One evening, when 38-year-old June Mbithe Muli was working on her laptop at home, she suddenly felt a sweeping cold rush through her body. She froze, puzzled.
At that time, Mbithe was 37 weeks pregnant with her third child.
Earlier that day, she had engaged in regular activities at work and after getting home at 6pm, she’d taken a shower and spent the evening with her two older children -8 year-old Victor and 3 year-old Makena.
As was routine, she had helped them with their homework, ensured they had bathed, had their dinner, and had read them bedtime stories before tucking them into bed. After that, she’d sat down to finish some work on her laptop before calling it a day. That was when she felt the sudden cold rush sweep through her body…
At State House Girls
…Today, I’ll share Mbithe’s story with you but before then, let me tell you how I know her. Mbithe and I met in Form One donkey years ago. We were classmates the entire four years of high school -Stato. She was good in Math, geography, sciences and basically all other subjects; me I was good in writing compositions and telling tales 🙂
Mbithe and I have always had a special bond –it could be because we were actually born in the same year, in same month, on the same day. We’ve always called each other ‘twin sisters’. It’s been over 20 years since high school, and twin sis and I have always been in touch.
Mbithe currently works in Dar es Salaam, Tanzania, overseeing operations as Deputy GM. I was so proud of her when I saw photos of her giving a presentation to former US President Barrack Obama two years ago when he’d come over.
Six months ago, Mbithe went through quite a heart-breaking experience. She lost her baby. We met for coffee the other day at Java Adams and today I share her story with you, as she narrated it to me, amid tears from both me and her.
Diabetes in Pregnancy
“I was diagnosed with diabetes in 2008 and since then, I’ve been managing it well. I must inject myself twice a day with insulin for purposes of regulating my blood sugars.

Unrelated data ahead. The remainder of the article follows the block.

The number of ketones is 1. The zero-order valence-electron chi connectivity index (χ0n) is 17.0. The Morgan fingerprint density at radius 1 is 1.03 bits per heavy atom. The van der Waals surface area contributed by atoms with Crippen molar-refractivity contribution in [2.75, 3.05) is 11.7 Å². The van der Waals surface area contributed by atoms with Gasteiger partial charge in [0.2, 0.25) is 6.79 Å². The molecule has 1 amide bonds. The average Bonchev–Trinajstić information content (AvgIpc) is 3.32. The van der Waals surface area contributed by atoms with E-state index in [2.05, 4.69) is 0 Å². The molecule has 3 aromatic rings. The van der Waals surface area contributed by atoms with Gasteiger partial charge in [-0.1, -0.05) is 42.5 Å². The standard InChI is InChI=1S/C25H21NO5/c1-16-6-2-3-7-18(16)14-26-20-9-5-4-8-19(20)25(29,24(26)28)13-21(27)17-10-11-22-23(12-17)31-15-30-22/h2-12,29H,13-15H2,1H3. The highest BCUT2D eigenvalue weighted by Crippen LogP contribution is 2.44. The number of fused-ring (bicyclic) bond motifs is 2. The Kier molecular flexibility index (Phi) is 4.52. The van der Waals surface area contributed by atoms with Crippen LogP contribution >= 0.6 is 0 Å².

As a diabetic woman, my pregnancies are delicate and I have to be well-managed by my doctor. When pregnant, I’ve always had to increase my regular insulin intake. I am also always keen on ensuring I have a vaginal birth, since diabetics and wounds don’t go well. With that in mind, I’ve always watched what I eat, and engaged in safe pregnancy activity –including lots of walking to increase my chances of a vaginal birth as opposed to undergoing a caesarean section.
Read more: Diabetes and Pregnancy
My first-born Victor was born healthy at 38 weeks, weighing 3.9kgs in 2009. My daughter Makena also came in healthy at 38 weeks, weighing 3.3kgs. That was in 2013.
My third pregnancy was similarly without incident, as I was on my regular medication and remained as active as possible. At 37 weeks, I began the process of handing over my work duties because of my impending maternity leave. Since both Victor and Makena had arrived at 38 weeks, I figured I would deliver my third baby at the same time, and so I needed to clear my desk and hand over before then.
The Mysterious Cold Rush Feeling
And that’s exactly what I was doing that Monday evening –at 37 weeks pregnant, when I felt the sudden cold rush sweep through my body after putting my kids to bed. It was strange, because while the weather in Dar es Salaam was hot, I started shivering, enough to make me put on a cardigan –something I’d never done for the over two years I’d been in Dar.
My husband was similarly concerned, but after about 10 minutes, the cold I was feeling went away as suddenly as it had come. I decided to sleep immediately after that. I had attended my regular antenatal clinic just three days before, where I’d been given a clean bill of health so I figured maybe I was just anxious about the birth and becoming a new mom again.
Related Article: Maternity Leave in Kenya: 90 Working Days or 90 Calendar Days?
The following day was equally busy at work, what with my handover issues. I was back home as usual by 6pm. But as I was bonding with my children, I started touching my belly and asking myself –how many times had baby kicked that day?
I couldn’t exactly remember because it had been a really busy day at the office, walking around, attending different meetings and making necessary arrangements for my maternity leave absence. I decided I would call my doctor the following day, just in case.
No Foetal Hearbeat
When I called my doctor the following day, she asked when I had last felt the baby kick. But the more I thought about it, the more it dawned on me that I was actually drawing a blank.
I held my tummy as I tried to remember, but I was just couldn’t. It had been a crazy time at the office and I’d been engaged in so many activities, and the more I thought about it, the more I started panicking. I just couldn’t remember when I’d last heard baby kick. The doctor asked me to go see her at the hospital immediately.
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